The hon. Gentleman kindly drew attention to the fact that the civil list annual report has been published for the first time. It now joins the annual reports on grant in aid for the maintenance of occupied royal places and grant in aid for royal air and train travel. Such documents are available for scrutiny. The audit position was endorsed by Ministers as recently as 1998 after consultation with the then leader of Her Majesty's Opposition. That reflects the clear and long-standing bipartisan policy that accounts should not be laid before Parliament, or be subject to national audit scrutiny. However, the accounts are audited in accordance with the high standards of all auditing—and how the money is spent is also thoroughly explained.

The hon. Gentleman asked whether the memorandum had been varied in any way in recent years. It might amuse him to learn that minor changes have been made to take account of the introduction of the self-assessment system. Those are the only changes. That reinforces the point that—except in the unique circumstances of transfer from sovereign to sovereign—the usual tax system operates.

The hon. Gentleman also asked about gifts received. He has not yet been given responses to a parliamentary question that he asked about that, and to a parliamentary question on a different matter, and I apologise to him for that. We have not yet received all of the information that he asked for, and we are checking what we have received, but his question will be answered. Gifts received in an official capacity belong to the nation; if Her Majesty receives a gift when she is performing her official role, that belongs to the nation. However, gifts received in a personal capacity are subject to the usual tax rules.

The hon. Gentleman asked about the art collection and, for instance, the use that is made of the revenue from entry fees into the palaces. I have forgotten the name of the charitable trust that was mentioned. I hope that the hon. Gentleman will forgive me for that, but I shall write to him about it. There are other relevant issues, such as the exact terms of the holding of the works of art on behalf of the nation, the obligation to maintain them, and the use of those monies to contribute to that.

The hon. Gentleman also asked about the surplus in the civil list. He may well have views about whether the agreement of 10 years ago should have been struck, but it was, and it must be honoured. A surplus has arisen,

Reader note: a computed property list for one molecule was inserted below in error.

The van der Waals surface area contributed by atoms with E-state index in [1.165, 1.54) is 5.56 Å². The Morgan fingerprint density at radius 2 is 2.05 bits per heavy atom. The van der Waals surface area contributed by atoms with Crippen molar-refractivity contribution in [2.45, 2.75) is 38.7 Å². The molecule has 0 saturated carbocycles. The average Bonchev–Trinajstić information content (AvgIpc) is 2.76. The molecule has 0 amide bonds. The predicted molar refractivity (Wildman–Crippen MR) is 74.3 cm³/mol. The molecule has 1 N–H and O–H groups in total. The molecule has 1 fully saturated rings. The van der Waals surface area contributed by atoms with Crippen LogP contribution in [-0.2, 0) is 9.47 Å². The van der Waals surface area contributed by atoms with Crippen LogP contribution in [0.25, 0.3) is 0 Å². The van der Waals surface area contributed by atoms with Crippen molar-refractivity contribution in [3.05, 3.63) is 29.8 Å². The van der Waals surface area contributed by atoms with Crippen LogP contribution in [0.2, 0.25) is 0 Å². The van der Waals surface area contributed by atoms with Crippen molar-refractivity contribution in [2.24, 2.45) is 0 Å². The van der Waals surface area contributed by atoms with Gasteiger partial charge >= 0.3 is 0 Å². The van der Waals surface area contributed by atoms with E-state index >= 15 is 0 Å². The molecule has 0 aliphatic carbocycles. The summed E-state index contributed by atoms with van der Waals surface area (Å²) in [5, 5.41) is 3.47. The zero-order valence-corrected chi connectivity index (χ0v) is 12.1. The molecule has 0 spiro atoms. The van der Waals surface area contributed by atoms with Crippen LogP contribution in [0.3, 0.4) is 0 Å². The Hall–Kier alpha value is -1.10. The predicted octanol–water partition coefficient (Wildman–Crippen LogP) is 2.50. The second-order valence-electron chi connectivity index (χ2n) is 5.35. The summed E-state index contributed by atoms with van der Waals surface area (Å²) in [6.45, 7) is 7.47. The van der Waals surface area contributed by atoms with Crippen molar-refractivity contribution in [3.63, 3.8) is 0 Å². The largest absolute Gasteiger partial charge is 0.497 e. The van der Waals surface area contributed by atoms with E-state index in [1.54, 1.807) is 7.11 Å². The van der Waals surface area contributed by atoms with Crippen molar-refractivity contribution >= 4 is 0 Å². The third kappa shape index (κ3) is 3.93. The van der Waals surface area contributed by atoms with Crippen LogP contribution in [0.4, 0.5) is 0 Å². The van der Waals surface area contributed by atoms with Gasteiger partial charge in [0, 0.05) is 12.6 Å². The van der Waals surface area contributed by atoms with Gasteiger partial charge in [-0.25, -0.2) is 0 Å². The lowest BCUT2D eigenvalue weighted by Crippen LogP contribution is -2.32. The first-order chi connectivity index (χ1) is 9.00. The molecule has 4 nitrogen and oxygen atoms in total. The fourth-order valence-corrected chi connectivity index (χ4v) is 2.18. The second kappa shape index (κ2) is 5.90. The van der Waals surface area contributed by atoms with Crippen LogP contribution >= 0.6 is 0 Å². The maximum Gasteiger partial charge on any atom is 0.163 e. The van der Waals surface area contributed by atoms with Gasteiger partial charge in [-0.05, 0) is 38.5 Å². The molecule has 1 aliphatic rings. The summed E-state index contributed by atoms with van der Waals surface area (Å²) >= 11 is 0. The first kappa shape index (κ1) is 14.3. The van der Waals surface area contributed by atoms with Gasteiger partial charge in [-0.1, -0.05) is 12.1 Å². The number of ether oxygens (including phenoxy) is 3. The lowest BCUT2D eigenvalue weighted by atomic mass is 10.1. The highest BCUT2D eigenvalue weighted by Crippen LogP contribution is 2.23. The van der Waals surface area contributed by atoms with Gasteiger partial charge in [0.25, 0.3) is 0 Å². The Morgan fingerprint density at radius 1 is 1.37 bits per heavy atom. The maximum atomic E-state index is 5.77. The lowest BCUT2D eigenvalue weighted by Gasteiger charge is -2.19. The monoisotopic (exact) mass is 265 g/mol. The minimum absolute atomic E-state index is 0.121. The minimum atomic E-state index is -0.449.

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and I understand that it is being used to pay for maintenance of the palaces and public buildings. I believe that the contribution is about £7.5 million, and that the rest is drawn down from the surplus. However, I shall double check all of that to ensure that he receives accurate information.

I come now to the matter of the civil list and annuities. The Queen repays directly to the Treasury—and back into the Consolidated Fund—the annuities for all the members of the royal family, other than those paid to the Duke of Edinburgh in relation to his official duties. Therefore, the hon. Gentleman can see that in all respects—with the exception of the exclusion of inheritance tax due to the unique circumstances of transfer from sovereign to sovereign—the usual rules of the tax system that would be applicable to the rest of us are followed. The provisions with regard to transfer from sovereign to sovereign are a recognition of the role of the monarchy, and they seek to maintain its independence from the Government of the day.

As time is short, I undertake to double check the accuracy of my answers to the hon. Gentleman's questions and, if there are any questions that I have not answered in this brief response, I shall ensure that he receives that information. I am grateful to him for the way that he has pursued this morning's debate, and the straightforward and supportive fashion in which he has genuinely sought information on an area that is of interest to all our citizens who have celebrated the great contribution that Her Majesty the Queen has made to our nation with her and her family in this jubilee year.